• Develops postsecondary workforce readiness skills. Through the CTSO, students develop life-long skills such as fostering interpersonal relationships, working in a team environment, as well as setting and achieving goals.
  • Develops leadership skills. Research has shown that membership in a CTSO fosters and develops positive leadership skills. CTSO members are more likely to take active roles in their community.
  • Provides for experiential learning. Each CTSO utilizes a hands-on approach to learning – whether it be in leadership training or through a competitive event.
  • Develops responsibility. CTSO members learn to take responsibility for their actions, to be accountable. They learn that in order to be successful, each member must do his or her part to achieve organizational goals and objectives.
  • Develops self-confidence. By experiencing success – again whether in a leadership role by speaking to business, industry or political leaders, or even through a competitive event – CTSO members gain a new sense of self-confidence in their skills and abilities.
  • Provides opportunities for recognition. Many young people have never had an opportunity to be recognized for their work or earned a single award. Through CTSO activities, young people are provided with a wide range of activities that allow them to showcase their skills and talents in an arena where they can be recognized by business and industry professionals.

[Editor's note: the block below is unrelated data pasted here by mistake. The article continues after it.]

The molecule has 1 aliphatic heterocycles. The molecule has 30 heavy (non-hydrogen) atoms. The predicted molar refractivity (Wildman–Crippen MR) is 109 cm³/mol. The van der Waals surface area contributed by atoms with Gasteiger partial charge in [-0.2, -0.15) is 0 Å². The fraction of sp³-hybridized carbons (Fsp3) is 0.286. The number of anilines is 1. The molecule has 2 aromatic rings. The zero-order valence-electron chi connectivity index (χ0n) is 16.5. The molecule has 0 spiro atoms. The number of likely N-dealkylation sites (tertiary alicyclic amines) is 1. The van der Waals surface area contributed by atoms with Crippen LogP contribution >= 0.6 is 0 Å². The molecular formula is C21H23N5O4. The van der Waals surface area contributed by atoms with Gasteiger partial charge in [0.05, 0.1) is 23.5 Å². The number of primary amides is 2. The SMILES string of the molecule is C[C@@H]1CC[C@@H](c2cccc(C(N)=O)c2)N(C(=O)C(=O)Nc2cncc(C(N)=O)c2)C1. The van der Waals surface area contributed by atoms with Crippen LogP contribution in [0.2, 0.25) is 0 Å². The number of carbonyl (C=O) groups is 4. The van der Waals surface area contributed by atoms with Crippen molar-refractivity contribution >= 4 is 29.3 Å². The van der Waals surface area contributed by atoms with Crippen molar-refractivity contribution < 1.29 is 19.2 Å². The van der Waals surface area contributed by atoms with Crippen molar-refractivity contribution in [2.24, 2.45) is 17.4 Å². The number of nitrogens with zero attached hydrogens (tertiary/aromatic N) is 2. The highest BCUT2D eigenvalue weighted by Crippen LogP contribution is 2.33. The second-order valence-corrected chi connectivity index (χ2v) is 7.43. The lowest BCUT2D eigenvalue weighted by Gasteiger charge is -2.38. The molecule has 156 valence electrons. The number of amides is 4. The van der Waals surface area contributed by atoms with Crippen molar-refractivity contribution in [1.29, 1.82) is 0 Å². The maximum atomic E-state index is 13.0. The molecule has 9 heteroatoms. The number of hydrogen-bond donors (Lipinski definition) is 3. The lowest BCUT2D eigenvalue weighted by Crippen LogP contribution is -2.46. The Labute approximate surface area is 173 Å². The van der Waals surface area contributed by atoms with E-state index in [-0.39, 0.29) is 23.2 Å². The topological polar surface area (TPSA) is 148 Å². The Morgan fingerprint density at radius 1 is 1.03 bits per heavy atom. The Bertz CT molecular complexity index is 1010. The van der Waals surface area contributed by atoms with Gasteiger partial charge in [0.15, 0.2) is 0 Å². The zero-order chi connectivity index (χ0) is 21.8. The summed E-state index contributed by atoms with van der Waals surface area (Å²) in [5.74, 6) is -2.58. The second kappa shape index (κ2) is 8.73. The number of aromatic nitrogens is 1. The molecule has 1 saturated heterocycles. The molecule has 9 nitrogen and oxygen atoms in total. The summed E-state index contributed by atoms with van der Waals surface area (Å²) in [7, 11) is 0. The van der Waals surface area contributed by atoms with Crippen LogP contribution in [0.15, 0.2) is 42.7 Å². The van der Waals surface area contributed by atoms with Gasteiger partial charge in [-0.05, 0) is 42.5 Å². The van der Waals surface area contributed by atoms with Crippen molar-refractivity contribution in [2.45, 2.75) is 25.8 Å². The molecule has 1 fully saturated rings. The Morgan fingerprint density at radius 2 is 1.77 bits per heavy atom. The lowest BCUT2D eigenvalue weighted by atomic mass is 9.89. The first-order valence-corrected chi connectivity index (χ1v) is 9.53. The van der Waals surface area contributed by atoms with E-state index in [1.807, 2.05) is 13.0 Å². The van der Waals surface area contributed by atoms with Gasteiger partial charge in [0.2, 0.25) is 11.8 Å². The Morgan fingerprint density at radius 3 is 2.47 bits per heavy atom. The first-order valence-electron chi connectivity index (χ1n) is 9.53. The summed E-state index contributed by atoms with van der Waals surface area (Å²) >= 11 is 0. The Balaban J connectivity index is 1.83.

• Provides a positive atmosphere. Young people today come from a variety of backgrounds; not all of which are desirable or healthy. In many cases, a CTSO may be the only nurturing and positive environment the young person will experience.
  • Develops a sense of community and volunteerism. Community improvement and development is a hallmark characteristic of each and every CTSO. Through participation in these activities, members learn they are part of a larger community.